Reporter Thembi Mutch spent seven weeks in Thailand and Cambodia, finding out what life is like for children trafficked into the region's thriving sex industry.
I arrived in Thailand on Friday morning, and by the evening my researcher and I were already scouring the bars of Bangkok, attempting to work out our game plan.
Many trafficked children have horrific stories to tell
We were in the region to find children who had been trafficked into sex work - those who are hidden away, often by armed pimps and traffickers in suburban bars and houses.
Prostitution is illegal in Thailand, although women and men are allowed to do bar work over the age of 18.
But in both Thailand and Cambodia, sex work is so lucrative for everyone involved that it is more blatant than almost anywhere else in the world.
It is not just tolerated, but unofficially, according to many non-governmental organisations (NGOs), it is actively encouraged by both the police and the government.
Posing as tourists
A recent memorandum of understanding between the countries in the Mekong region - including Thailand and Cambodia - has done much to stem child prostitution.
So too has more 10 years of aid work and advocacy by NGOs such as Save the Children and World Vision.
But despite this, resorts like the Thai beach town of Pattaya seem to be more like industrialised brothels than functioning towns.
The sex industry has also expanded to Cambodia, with many children employed as domestic workers, bricklayers, in fish processing plants, while at the same time dipping in and out of the best paid option, sex work.
Most of these children are not there voluntarily - they are trafficked.
Trafficking is helped along by the economic boom in South East Asia. The frantic rate of construction springing up in the region has brought more staff with a desire for young sex workers.
It is not an easy task to pose as "interested tourists" in these areas. We hung out on the streets at night, and got information of where children were working from local sex workers.
We recorded in blacked-out vehicles, changed hotels regularly, and I could never let the recording equipment be seen, or check my recordings, until I was safely inside the hotel.
Once, in Cambodia, we recorded traffickers making deals of children over coffee in a cafe in broad daylight.
The atmosphere was hostile, and the men were clearly on hard drugs, and drinking.
"Who are these people," I muttered to Ang, the ex-prostitute who was my fixer.
"They're Vietnamese and Cambodian government officials," she replied, and my heart sank.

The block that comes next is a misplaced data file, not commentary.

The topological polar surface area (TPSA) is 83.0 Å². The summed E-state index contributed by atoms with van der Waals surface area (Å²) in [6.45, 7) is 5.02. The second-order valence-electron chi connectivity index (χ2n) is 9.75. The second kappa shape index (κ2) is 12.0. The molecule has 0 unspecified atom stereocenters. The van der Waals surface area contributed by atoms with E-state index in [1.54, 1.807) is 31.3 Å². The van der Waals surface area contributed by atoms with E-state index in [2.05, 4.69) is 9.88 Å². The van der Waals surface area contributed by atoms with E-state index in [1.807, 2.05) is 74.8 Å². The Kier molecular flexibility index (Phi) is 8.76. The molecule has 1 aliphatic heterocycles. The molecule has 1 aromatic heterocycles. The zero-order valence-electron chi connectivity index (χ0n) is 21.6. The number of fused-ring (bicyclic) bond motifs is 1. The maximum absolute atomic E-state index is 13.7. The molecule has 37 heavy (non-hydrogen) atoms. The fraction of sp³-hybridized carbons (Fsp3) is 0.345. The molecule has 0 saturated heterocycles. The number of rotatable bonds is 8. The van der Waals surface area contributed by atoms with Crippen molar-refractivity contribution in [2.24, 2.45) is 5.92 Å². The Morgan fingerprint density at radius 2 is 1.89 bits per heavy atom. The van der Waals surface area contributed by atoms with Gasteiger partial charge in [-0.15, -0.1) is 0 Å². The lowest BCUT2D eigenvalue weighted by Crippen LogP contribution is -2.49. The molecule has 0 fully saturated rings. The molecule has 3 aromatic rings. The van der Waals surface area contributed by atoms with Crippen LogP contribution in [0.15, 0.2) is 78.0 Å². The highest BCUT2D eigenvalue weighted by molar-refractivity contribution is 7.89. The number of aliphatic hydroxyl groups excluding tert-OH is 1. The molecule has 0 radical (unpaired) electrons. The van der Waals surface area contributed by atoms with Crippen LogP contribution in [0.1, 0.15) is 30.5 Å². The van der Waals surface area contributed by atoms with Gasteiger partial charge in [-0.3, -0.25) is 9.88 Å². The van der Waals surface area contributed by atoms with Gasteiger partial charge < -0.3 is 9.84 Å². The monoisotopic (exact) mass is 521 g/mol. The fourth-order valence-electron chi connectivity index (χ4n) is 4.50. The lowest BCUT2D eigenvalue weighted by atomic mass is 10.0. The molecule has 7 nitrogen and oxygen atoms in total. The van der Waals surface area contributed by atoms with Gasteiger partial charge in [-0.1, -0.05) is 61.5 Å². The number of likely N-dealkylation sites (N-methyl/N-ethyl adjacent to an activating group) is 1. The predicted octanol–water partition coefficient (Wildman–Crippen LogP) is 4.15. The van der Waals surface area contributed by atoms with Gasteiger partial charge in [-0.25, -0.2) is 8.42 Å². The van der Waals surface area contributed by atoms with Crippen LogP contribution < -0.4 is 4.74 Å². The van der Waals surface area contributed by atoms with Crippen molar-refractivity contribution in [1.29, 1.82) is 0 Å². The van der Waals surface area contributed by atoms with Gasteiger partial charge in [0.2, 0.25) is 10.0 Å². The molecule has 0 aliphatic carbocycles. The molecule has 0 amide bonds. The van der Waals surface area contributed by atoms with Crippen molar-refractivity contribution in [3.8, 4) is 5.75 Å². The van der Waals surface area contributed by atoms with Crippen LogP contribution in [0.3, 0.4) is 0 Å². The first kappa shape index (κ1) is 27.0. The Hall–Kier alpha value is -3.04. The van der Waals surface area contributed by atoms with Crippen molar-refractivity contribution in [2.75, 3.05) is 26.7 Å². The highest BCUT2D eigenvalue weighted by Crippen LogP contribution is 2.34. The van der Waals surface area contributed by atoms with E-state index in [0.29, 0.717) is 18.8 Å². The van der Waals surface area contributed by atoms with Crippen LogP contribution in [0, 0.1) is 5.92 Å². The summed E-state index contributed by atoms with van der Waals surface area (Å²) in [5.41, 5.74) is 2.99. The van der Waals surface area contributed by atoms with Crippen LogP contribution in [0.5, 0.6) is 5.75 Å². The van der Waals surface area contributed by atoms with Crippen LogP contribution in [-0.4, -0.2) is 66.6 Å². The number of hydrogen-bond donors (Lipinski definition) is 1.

We left immediately, aware that it costs $50 (£25) to hire a hit man in Cambodia.
We were followed almost continuously that day, and also on several others. Men on mopeds and motorbikes would pull up beside us as we raced through the capital Phnom Penh - me clutching Ang's waist, sitting pillion on her moped.
They would take a good, thorough look at my face, and then fall back behind us.
Tales of trafficking
As for the trafficked children, their stories defy words.
A 15-year-old girl in Cambodia said her parents had sold her to a man for her virginity. The man had drugged and raped her whilst she was unconscious.
After a week in the hotel room with this man, she was sold onto a brothel. There, she was gang-raped by 10 men posing as clients.
Girls can unwittingly find themselves put to work on the streets
She escaped, by hiding in a rubbish bin, but was then tricked into prostitution again, staying for three years. Eventually she escaped, and knocked on the door of some strangers, who cared for her.
She then made a two-day bus journey to Phnom Penh, where she arrived three months ago.
I also met a chatty, bright and wide-eyed nine-year-old, who, under a mango tree in the countryside, described how she had been kidnapped from the streets of the capital, locked in a house for a month, and made to watch pornography and drink water with human faeces in it.
The traffickers know what they are doing. She and the other girls were beaten regularly and never allowed out - all part of a systematic campaign to break down the children so they were too confused to do anything about it.
These children did not even know what sex or trafficking is, and whether they will ever "recover" from their ordeal is an ongoing debate.